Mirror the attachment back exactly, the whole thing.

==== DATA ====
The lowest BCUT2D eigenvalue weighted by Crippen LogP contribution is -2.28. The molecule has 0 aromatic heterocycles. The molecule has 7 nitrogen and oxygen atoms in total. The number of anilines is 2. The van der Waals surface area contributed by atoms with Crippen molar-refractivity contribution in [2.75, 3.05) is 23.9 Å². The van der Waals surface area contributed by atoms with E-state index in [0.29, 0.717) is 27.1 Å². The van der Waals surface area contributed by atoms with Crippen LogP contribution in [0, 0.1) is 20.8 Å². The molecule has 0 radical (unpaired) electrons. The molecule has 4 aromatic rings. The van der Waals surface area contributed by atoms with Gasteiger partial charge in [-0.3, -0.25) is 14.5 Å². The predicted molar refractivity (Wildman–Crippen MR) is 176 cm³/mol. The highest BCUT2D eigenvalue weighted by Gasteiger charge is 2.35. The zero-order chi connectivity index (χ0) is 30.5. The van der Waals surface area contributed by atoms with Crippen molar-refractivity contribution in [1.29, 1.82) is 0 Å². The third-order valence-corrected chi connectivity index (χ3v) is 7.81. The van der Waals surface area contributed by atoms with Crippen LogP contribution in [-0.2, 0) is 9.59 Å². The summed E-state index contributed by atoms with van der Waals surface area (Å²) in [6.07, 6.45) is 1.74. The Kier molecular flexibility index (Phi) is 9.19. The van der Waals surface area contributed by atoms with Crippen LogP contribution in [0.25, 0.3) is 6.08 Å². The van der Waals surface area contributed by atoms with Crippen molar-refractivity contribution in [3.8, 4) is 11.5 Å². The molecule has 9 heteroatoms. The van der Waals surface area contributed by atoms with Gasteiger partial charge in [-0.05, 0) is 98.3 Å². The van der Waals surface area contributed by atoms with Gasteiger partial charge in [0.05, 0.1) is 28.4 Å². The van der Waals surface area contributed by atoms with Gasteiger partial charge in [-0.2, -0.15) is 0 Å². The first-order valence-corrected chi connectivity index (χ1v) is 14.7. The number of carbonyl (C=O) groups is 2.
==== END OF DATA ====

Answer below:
The lowest BCUT2D eigenvalue weighted by Crippen LogP contribution is -2.28. The molecule has 0 aromatic heterocycles. The molecule has 7 nitrogen and oxygen atoms in total. The number of anilines is 2. The van der Waals surface area contributed by atoms with Crippen molar-refractivity contribution in [2.75, 3.05) is 23.9 Å². The van der Waals surface area contributed by atoms with E-state index in [0.29, 0.717) is 27.1 Å². The van der Waals surface area contributed by atoms with Crippen LogP contribution in [0, 0.1) is 20.8 Å². The molecule has 0 radical (unpaired) electrons. The molecule has 4 aromatic rings. The van der Waals surface area contributed by atoms with Gasteiger partial charge in [-0.3, -0.25) is 14.5 Å². The predicted molar refractivity (Wildman–Crippen MR) is 176 cm³/mol. The highest BCUT2D eigenvalue weighted by Gasteiger charge is 2.35. The zero-order chi connectivity index (χ0) is 30.5. The van der Waals surface area contributed by atoms with Crippen molar-refractivity contribution in [1.29, 1.82) is 0 Å². The third-order valence-corrected chi connectivity index (χ3v) is 7.81. The van der Waals surface area contributed by atoms with Crippen LogP contribution in [-0.2, 0) is 9.59 Å². The summed E-state index contributed by atoms with van der Waals surface area (Å²) in [6.07, 6.45) is 1.74. The Kier molecular flexibility index (Phi) is 9.19. The van der Waals surface area contributed by atoms with Crippen LogP contribution in [0.25, 0.3) is 6.08 Å². The van der Waals surface area contributed by atoms with Crippen molar-refractivity contribution in [3.8, 4) is 11.5 Å². The molecule has 9 heteroatoms. The van der Waals surface area contributed by atoms with Gasteiger partial charge in [-0.05, 0) is 98.3 Å². The van der Waals surface area contributed by atoms with Gasteiger partial charge in [0.05, 0.1) is 28.4 Å². The van der Waals surface area contributed by atoms with Gasteiger partial charge in [-0.2, -0.15) is 0 Å². The first-order valence-corrected chi connectivity index (χ1v) is 14.7. The number of carbonyl (C=O) groups is 2.